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Growing-Related Changes in Arterial Properties of Healthy Children, Adolescents, and Young Adults Nonexposed to Cardiovascular Risk Factors: Analysis of Gender-Related Differences


Affiliations
1 Physiology Department, CUiiDARTE, University of the Republic, General Flores 2125, 11800 Montevideo, Uruguay
2 Clinica Pediatrica “C”, Pereira-Rossel Hospital Centre, University of the Republic, Bulevar Artigas 1550, 11600 Montevideo, Uruguay
3 Pediatric Cardiology Service, Pereira-Rossell Hospital Centre, ASSE, Bulevar Artigas 1550, 11600 Montevideo, Uruguay
 

The aims of our work were to determine normal aging rates for structural and functional arterial parameters in healthy children, adolescents, and young adults and to identify gender-related differences in these aging rates. Methods: 161 subjects (mean: 15 years (range: 4-28 years), 69 females) were studied. Subjects included had no congenital or chronic diseases, nor had they been previously exposed to traditional cardiovascular risk factors. Arterial parameters assessed were (1) central blood pressure (BP) and aortic pulse wave analysis, (2) arterial local (pressure-strain elastic modulus) and regional (pulse wave velocity, PWV) stiffness, and (3) arterial diameters and carotid intima-media thickness (CIMT). Simple linear regression models (age as the independent variable) were obtained for all the parameters and the resulting rates of change were compared between genders. Results: No gender-related differences were found in mean values of arterial structural and functional parameters in prepubertal ages (4-8 years), but they started to appear at ∼15 years. Boys showed a greater rate of change for central systolic BP, central pulse pressure, CIMT, and carotid-femoral PWV. Conclusion: Gender-related differences in arterial characteristics of adults can be explained on the basis of different growing-related patterns between boys and girls, with no existing differences in prepubertal ages.
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  • Growing-Related Changes in Arterial Properties of Healthy Children, Adolescents, and Young Adults Nonexposed to Cardiovascular Risk Factors: Analysis of Gender-Related Differences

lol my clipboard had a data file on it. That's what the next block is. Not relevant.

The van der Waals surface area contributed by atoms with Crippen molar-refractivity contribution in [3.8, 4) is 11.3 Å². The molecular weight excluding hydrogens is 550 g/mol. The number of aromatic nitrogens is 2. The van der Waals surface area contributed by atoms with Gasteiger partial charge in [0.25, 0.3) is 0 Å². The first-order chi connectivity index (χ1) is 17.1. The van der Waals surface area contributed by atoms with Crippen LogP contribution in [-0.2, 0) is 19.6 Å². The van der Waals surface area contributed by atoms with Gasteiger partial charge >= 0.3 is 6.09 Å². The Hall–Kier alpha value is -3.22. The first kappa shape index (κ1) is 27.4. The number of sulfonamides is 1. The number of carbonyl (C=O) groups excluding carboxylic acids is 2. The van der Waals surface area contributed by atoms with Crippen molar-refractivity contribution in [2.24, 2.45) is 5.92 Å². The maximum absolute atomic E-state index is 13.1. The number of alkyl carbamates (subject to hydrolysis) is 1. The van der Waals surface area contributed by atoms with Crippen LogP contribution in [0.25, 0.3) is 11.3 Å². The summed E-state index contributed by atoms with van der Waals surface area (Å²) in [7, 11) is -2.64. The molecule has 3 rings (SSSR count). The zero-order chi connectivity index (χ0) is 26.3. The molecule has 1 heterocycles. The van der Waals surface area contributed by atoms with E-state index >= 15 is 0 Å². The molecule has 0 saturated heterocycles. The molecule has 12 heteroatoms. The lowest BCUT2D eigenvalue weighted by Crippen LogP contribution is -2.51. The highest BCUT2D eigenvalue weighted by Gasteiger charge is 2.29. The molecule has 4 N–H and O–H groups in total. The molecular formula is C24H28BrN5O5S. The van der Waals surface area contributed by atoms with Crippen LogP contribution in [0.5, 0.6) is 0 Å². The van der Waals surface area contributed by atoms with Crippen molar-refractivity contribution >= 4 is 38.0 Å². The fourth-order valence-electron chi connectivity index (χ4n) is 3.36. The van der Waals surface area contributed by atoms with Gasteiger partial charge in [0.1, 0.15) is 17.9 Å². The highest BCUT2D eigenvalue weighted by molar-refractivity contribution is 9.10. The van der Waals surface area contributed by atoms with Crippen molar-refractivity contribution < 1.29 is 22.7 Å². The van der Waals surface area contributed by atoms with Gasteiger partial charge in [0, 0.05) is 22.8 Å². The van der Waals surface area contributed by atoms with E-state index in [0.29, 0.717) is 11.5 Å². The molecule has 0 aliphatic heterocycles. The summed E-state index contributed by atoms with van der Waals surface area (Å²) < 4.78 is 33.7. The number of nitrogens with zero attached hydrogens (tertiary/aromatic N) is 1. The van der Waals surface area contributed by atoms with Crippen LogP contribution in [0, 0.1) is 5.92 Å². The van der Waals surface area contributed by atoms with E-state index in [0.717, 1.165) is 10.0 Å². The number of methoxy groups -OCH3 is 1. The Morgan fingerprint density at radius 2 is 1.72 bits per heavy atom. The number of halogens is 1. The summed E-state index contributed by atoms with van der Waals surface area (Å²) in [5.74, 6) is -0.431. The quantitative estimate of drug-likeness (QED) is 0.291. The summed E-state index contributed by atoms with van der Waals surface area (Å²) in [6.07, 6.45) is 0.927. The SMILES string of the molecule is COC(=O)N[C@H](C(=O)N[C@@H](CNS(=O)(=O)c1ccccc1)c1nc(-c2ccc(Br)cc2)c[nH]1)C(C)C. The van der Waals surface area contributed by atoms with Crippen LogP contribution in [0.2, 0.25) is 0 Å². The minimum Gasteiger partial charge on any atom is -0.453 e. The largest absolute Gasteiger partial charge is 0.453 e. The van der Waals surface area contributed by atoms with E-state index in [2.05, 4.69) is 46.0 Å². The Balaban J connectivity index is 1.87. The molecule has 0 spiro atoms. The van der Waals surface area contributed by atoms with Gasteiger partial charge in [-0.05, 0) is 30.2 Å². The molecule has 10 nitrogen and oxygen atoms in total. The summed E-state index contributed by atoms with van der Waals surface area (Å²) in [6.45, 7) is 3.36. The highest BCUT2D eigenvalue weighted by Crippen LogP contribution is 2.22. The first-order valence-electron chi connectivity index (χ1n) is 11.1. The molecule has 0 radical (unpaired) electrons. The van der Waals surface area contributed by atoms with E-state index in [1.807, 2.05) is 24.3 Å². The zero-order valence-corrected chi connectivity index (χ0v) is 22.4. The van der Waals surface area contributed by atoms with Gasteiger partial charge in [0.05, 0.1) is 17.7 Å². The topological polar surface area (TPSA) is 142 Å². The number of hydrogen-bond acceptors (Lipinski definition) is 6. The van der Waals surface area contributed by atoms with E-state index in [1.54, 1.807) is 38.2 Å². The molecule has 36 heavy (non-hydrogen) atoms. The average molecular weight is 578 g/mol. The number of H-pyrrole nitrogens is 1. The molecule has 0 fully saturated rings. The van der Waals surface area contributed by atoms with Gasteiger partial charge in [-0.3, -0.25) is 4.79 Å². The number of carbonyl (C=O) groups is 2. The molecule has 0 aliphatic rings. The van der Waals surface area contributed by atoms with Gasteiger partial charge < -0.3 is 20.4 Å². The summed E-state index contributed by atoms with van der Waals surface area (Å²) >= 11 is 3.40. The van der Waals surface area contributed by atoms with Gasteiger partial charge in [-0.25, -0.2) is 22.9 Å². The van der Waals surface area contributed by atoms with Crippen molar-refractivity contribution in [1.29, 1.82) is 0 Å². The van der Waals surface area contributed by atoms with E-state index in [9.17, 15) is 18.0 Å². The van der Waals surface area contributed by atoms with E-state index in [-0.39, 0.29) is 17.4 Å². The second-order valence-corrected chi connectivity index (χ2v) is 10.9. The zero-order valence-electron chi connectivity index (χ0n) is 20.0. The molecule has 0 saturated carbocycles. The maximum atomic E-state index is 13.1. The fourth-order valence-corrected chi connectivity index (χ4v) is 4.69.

Abstract Views: 69  |  PDF Views: 0

Authors

S. Curcio
Physiology Department, CUiiDARTE, University of the Republic, General Flores 2125, 11800 Montevideo, Uruguay
V. Garcia-Espinosa
Physiology Department, CUiiDARTE, University of the Republic, General Flores 2125, 11800 Montevideo, Uruguay
M. Arana
Clinica Pediatrica “C”, Pereira-Rossel Hospital Centre, University of the Republic, Bulevar Artigas 1550, 11600 Montevideo, Uruguay
I. Farro
Physiology Department, CUiiDARTE, University of the Republic, General Flores 2125, 11800 Montevideo, Uruguay
P. Chiesa
Pediatric Cardiology Service, Pereira-Rossell Hospital Centre, ASSE, Bulevar Artigas 1550, 11600 Montevideo, Uruguay
G. Giachetto
Clinica Pediatrica “C”, Pereira-Rossel Hospital Centre, University of the Republic, Bulevar Artigas 1550, 11600 Montevideo, Uruguay
Y. Zocalo
Physiology Department, CUiiDARTE, University of the Republic, General Flores 2125, 11800 Montevideo, Uruguay
D. Bia
Physiology Department, CUiiDARTE, University of the Republic, General Flores 2125, 11800 Montevideo, Uruguay

Abstract


The aims of our work were to determine normal aging rates for structural and functional arterial parameters in healthy children, adolescents, and young adults and to identify gender-related differences in these aging rates. Methods: 161 subjects (mean: 15 years (range: 4-28 years), 69 females) were studied. Subjects included had no congenital or chronic diseases, nor had they been previously exposed to traditional cardiovascular risk factors. Arterial parameters assessed were (1) central blood pressure (BP) and aortic pulse wave analysis, (2) arterial local (pressure-strain elastic modulus) and regional (pulse wave velocity, PWV) stiffness, and (3) arterial diameters and carotid intima-media thickness (CIMT). Simple linear regression models (age as the independent variable) were obtained for all the parameters and the resulting rates of change were compared between genders. Results: No gender-related differences were found in mean values of arterial structural and functional parameters in prepubertal ages (4-8 years), but they started to appear at ∼15 years. Boys showed a greater rate of change for central systolic BP, central pulse pressure, CIMT, and carotid-femoral PWV. Conclusion: Gender-related differences in arterial characteristics of adults can be explained on the basis of different growing-related patterns between boys and girls, with no existing differences in prepubertal ages.